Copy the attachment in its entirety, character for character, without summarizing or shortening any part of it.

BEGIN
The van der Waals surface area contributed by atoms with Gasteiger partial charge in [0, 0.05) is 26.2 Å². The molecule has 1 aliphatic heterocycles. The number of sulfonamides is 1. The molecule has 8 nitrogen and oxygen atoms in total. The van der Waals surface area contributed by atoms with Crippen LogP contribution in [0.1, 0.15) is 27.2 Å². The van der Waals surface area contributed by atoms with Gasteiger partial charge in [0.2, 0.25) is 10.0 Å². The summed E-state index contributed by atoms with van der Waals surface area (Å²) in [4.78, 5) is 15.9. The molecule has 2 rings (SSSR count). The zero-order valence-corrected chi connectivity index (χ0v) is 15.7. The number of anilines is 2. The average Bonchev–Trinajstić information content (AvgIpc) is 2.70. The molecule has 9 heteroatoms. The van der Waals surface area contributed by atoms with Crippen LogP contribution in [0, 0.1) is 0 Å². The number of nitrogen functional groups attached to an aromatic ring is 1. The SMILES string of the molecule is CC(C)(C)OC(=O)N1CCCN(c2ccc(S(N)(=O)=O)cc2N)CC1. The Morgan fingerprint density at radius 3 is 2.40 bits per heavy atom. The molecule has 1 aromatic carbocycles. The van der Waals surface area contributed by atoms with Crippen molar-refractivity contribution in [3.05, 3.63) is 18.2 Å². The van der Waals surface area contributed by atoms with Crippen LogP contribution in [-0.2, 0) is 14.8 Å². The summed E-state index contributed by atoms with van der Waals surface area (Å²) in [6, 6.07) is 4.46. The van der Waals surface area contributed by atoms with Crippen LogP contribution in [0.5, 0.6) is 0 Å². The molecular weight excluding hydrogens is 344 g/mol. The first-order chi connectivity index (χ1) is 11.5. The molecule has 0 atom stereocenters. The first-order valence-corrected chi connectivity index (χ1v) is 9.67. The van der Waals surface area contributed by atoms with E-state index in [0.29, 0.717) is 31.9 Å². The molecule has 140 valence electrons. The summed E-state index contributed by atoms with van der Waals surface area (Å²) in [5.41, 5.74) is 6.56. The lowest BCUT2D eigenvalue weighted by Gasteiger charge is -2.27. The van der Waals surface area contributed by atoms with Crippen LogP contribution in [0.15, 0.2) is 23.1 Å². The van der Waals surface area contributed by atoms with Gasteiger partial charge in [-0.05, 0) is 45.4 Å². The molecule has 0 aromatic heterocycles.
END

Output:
The van der Waals surface area contributed by atoms with Gasteiger partial charge in [0, 0.05) is 26.2 Å². The molecule has 1 aliphatic heterocycles. The number of sulfonamides is 1. The molecule has 8 nitrogen and oxygen atoms in total. The van der Waals surface area contributed by atoms with Crippen LogP contribution in [0.1, 0.15) is 27.2 Å². The van der Waals surface area contributed by atoms with Gasteiger partial charge in [0.2, 0.25) is 10.0 Å². The summed E-state index contributed by atoms with van der Waals surface area (Å²) in [4.78, 5) is 15.9. The molecule has 2 rings (SSSR count). The zero-order valence-corrected chi connectivity index (χ0v) is 15.7. The number of anilines is 2. The average Bonchev–Trinajstić information content (AvgIpc) is 2.70. The molecule has 9 heteroatoms. The van der Waals surface area contributed by atoms with Crippen LogP contribution in [0, 0.1) is 0 Å². The number of nitrogen functional groups attached to an aromatic ring is 1. The SMILES string of the molecule is CC(C)(C)OC(=O)N1CCCN(c2ccc(S(N)(=O)=O)cc2N)CC1. The Morgan fingerprint density at radius 3 is 2.40 bits per heavy atom. The molecule has 1 aromatic carbocycles. The van der Waals surface area contributed by atoms with Crippen molar-refractivity contribution in [3.05, 3.63) is 18.2 Å². The van der Waals surface area contributed by atoms with Crippen LogP contribution in [-0.2, 0) is 14.8 Å². The summed E-state index contributed by atoms with van der Waals surface area (Å²) in [6, 6.07) is 4.46. The van der Waals surface area contributed by atoms with Crippen LogP contribution in [0.5, 0.6) is 0 Å². The molecular weight excluding hydrogens is 344 g/mol. The first-order chi connectivity index (χ1) is 11.5. The molecule has 0 atom stereocenters. The first-order valence-corrected chi connectivity index (χ1v) is 9.67. The van der Waals surface area contributed by atoms with E-state index in [0.29, 0.717) is 31.9 Å². The molecule has 140 valence electrons. The summed E-state index contributed by atoms with van der Waals surface area (Å²) in [5.41, 5.74) is 6.56. The lowest BCUT2D eigenvalue weighted by Gasteiger charge is -2.27. The van der Waals surface area contributed by atoms with Crippen LogP contribution in [0.15, 0.2) is 23.1 Å². The van der Waals surface area contributed by atoms with Gasteiger partial charge in [-0.05, 0) is 45.4 Å². The molecule has 0 aromatic heterocycles.